US dependence on imported crude oil is expected to drop to 41% this year, but it could drop even faster, and even to zero, says Adam Sieminski, Administrator of the Energy Information Administration.

EIA’s forecast is a substantial reduction even from 2011, when imports met 45% of US demand, and way below the record year of 2005 when the US imported 60%. Analysts agree that discoveries of new US resources, improvements in US auto fuel economy, and lower overall demand due to the recession have combined to reduce the need for imports.

The EIA’s official outlook foresees imports dropping to 37% of US demand by 2035. But, Sieminski recently told the National Capitol Area Chapter of the US Association of Energy Economists in Washington, “It wouldn’t take a lot of pushing for the US to import no oil.”

Sieminski, who served for many years as chief energy economist at Deutsche Bank, said he’d personally tested out economic models of what could happen if the US changed three factors.

It wouldn’t take a lot of pushing for the US to import no oil.”

First, auto efficiency – or CAFE – standards were ratcheted up more quickly than currently planned so the auto fleet would average more miles per gallon.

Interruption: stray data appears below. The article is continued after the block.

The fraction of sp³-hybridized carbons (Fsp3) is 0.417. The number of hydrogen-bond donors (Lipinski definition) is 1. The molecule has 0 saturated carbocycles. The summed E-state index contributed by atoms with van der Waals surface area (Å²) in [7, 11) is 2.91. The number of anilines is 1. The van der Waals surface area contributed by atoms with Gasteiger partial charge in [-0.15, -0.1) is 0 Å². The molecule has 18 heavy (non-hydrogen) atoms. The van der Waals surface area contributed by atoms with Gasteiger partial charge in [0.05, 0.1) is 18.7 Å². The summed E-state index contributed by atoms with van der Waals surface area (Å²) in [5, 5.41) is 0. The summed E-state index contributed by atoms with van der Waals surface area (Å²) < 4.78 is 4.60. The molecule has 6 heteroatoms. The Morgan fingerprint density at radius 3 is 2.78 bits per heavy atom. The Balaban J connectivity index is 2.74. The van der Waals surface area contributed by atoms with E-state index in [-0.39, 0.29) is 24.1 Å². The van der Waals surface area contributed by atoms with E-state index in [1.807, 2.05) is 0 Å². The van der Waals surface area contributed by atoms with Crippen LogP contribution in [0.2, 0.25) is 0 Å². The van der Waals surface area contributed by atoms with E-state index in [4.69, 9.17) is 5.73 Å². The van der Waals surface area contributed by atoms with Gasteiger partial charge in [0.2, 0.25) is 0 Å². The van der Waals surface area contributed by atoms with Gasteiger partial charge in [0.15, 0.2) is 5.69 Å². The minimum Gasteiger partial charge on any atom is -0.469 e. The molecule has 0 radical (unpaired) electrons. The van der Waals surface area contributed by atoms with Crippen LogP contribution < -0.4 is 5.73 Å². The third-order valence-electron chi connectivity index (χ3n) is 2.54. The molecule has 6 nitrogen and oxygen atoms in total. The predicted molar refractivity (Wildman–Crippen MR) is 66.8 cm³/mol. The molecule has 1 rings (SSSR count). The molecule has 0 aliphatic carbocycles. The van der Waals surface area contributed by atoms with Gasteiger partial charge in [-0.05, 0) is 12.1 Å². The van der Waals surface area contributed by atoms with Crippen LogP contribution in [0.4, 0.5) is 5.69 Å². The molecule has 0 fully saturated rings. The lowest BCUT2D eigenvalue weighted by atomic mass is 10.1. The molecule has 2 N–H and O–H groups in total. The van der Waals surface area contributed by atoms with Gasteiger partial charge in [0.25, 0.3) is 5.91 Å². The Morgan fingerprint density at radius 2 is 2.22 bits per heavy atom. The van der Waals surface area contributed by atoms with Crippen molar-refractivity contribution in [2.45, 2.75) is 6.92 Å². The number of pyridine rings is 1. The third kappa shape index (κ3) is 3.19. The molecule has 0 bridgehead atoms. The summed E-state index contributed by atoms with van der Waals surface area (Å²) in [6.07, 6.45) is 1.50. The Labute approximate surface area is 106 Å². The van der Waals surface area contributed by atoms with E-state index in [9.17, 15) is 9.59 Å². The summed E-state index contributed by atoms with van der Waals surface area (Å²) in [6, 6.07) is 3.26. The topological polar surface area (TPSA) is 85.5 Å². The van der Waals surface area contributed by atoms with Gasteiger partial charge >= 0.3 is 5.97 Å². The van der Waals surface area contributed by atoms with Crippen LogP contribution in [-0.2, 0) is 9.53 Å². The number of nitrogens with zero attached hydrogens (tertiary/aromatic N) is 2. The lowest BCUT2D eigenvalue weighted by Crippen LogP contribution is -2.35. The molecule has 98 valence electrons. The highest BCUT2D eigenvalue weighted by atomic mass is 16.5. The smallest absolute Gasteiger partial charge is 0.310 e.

Second, trucks that now use diesel fuel all were switched to natural gas, including liquefied natural gas for long-haul trucking.

With improvements in engine design and efficiency, and low natural gas prices, both changes are economically feasible and happening to some extent.

Third, Sieminski said he assumed that production of oil from shales continues to outpace predictions, increasing US supply above current expectations. He pointed to the “unbelievable” output producers are getting from wells in North Dakota’s Bakken Shale and Texas’ Eagle Ford Shale, output unanticipated less than five years ago.

Imports Could Plummet

With changes in those factors, he said, his calculations showed that, by 2035, the US could be importing just 14% of its oil.

Change a few other factors in the equation, Sieminski said, and the US could even look at ending imports.

Using only domestic crude oil to make refined products like gasoline and heating oil has been a goal since Richard Nixon was President. But Sieminski cautioned that actual oil independence would raise a host of strategic questions for the US.

Not least would be whether to maintain the Strategic Petroleum Reserve, which now stands at about 695 million barrels of crude oil.

The International Energy Agency requires countries to hold reserves proportional to their import dependency, so a supply disruption or embargo cannot disrupt economies the way the OPEC embargo did in the 1970s. If the US imported no oil, it would not be required to hold a reserve, Sieminski said.

But there might be other strategic reasons to maintain a reserve, and those would require substantial study, he said.